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I've done a little bit of playing around with the new HTML5 tags and read up on all the new ones at W3cschools, etc. and I'm a little confused.

If I create an HTML page that uses "areas", "sections", "asides", etc. Nothing happens? I have to manually style them - which is FINE, but am I missing something? What's the point of declaring a tag an "aside" if I have to make it ASIDE (common css: float:right;width:30%, sorta thing)?
Why not just stay with DIV tags and style them?

I also noticed new attributes, such as "draggable", but, surprise-surprise, it doesn't drag! I have to code it to drag too (javascript/jquery??) ? What's the point of declaring it draggable? I can create a div tag and drag it using JQuery, so someone please enlighten me as to what's so "whoopty doo" about html5?

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Show your code, or it didn't happen. –  Robert Harvey Aug 22 '12 at 0:03
    
there's no code to show. this question is at a basic level, where i'm trying to determine what advantages there are to using the new html5 tags, such as aside, article, section, etc. Browsers that don't support html5 will probably look at the tags and render them as div tags anyway, so, i ask again, what's the point? –  Losbear Aug 22 '12 at 0:10
    
....as well as what's the point of doing something like <table draggable="true" (or whatever the syntax is), if it doesn't actually drag - i have to add javascript to actually make it drag. –  Losbear Aug 22 '12 at 0:12
    
html5demos.com –  Robert Harvey Aug 22 '12 at 0:12
1  
I can see where the confusion would set it. These tags are added for semantic markup only. Meaning, they're only there as "page markers". Just think of them as organizational/outlining elements that help search engines, screen readers and the like figure out what your page is saying/how it's structured - like a skeletal outline. They're not necessary, but do add a ton of semantic strength to your page. You can also just style these tags directly and use them as you would the DIV tag - which semantically says absolutely nothing. –  Aaron Aug 22 '12 at 0:18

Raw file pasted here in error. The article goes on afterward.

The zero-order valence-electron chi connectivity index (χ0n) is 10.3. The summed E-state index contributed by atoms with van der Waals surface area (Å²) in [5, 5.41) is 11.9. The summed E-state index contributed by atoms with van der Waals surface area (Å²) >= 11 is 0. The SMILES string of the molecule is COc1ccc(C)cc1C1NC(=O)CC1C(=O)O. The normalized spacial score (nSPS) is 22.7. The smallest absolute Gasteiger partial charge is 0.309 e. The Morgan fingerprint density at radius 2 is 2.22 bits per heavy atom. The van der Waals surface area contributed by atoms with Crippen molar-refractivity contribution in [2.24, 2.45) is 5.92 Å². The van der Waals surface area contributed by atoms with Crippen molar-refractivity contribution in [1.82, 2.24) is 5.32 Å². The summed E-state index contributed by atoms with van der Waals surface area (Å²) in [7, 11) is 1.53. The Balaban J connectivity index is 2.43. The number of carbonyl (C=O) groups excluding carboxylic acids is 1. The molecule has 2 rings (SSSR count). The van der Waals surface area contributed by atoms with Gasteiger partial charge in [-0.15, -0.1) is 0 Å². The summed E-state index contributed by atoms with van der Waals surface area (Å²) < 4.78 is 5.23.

2 Answers 2

up vote 5 down vote accepted

This is how the web changes in respect to HTML.

  1. First new tags are created by browser makers for advanced users to try out.

  2. Then they are added to the standard

  3. Then they actually get implemented in the various browsers and devices.

  4. Then they become widespread and useful.

  5. Then they become universal and are implemented by 99.9% of devices.

For the tags mentioned they are probably between steps 2 and 3

It may not be "whoopty doo" but this is how changes occurs in this system

Developers who accept, embrace and use this pattern of evolution help move this process along.
It's a bit zen-like.

Additionally, as Aaron points out in his comment above (+1), these particular tags are semantic tags for organizational/outlining and search engines, screen readers and the like. So you yourself may not see much up front for them.

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Might not be the case but at least I know for me I make this mistake every now and then. Don't forget to include at the top <!DOCTYPE html>. Furthermore, not all browsers support HTML5 yet I believe so make sure the browser version you are using supports it (most of them should support it nowadays though).

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